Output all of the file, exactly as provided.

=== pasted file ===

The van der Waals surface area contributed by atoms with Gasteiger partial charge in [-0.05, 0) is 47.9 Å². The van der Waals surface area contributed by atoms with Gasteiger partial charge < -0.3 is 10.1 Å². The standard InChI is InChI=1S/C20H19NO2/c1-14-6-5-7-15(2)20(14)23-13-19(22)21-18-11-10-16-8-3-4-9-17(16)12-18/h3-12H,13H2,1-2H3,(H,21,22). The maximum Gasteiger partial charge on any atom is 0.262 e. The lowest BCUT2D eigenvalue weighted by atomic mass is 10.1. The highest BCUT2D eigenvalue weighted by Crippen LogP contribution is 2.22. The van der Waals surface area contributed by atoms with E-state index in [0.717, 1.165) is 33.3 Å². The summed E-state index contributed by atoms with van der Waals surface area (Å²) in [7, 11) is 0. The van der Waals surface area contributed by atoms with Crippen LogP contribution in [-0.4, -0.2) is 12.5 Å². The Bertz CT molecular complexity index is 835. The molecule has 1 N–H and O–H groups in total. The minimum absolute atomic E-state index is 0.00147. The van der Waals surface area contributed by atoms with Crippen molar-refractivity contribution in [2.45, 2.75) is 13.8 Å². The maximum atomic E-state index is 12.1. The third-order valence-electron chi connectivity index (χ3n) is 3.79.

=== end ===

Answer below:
The van der Waals surface area contributed by atoms with Gasteiger partial charge in [-0.05, 0) is 47.9 Å². The van der Waals surface area contributed by atoms with Gasteiger partial charge < -0.3 is 10.1 Å². The standard InChI is InChI=1S/C20H19NO2/c1-14-6-5-7-15(2)20(14)23-13-19(22)21-18-11-10-16-8-3-4-9-17(16)12-18/h3-12H,13H2,1-2H3,(H,21,22). The maximum Gasteiger partial charge on any atom is 0.262 e. The lowest BCUT2D eigenvalue weighted by atomic mass is 10.1. The highest BCUT2D eigenvalue weighted by Crippen LogP contribution is 2.22. The van der Waals surface area contributed by atoms with E-state index in [0.717, 1.165) is 33.3 Å². The summed E-state index contributed by atoms with van der Waals surface area (Å²) in [7, 11) is 0. The van der Waals surface area contributed by atoms with Crippen LogP contribution in [-0.4, -0.2) is 12.5 Å². The Bertz CT molecular complexity index is 835. The molecule has 1 N–H and O–H groups in total. The minimum absolute atomic E-state index is 0.00147. The van der Waals surface area contributed by atoms with Crippen molar-refractivity contribution in [2.45, 2.75) is 13.8 Å². The maximum atomic E-state index is 12.1. The third-order valence-electron chi connectivity index (χ3n) is 3.79.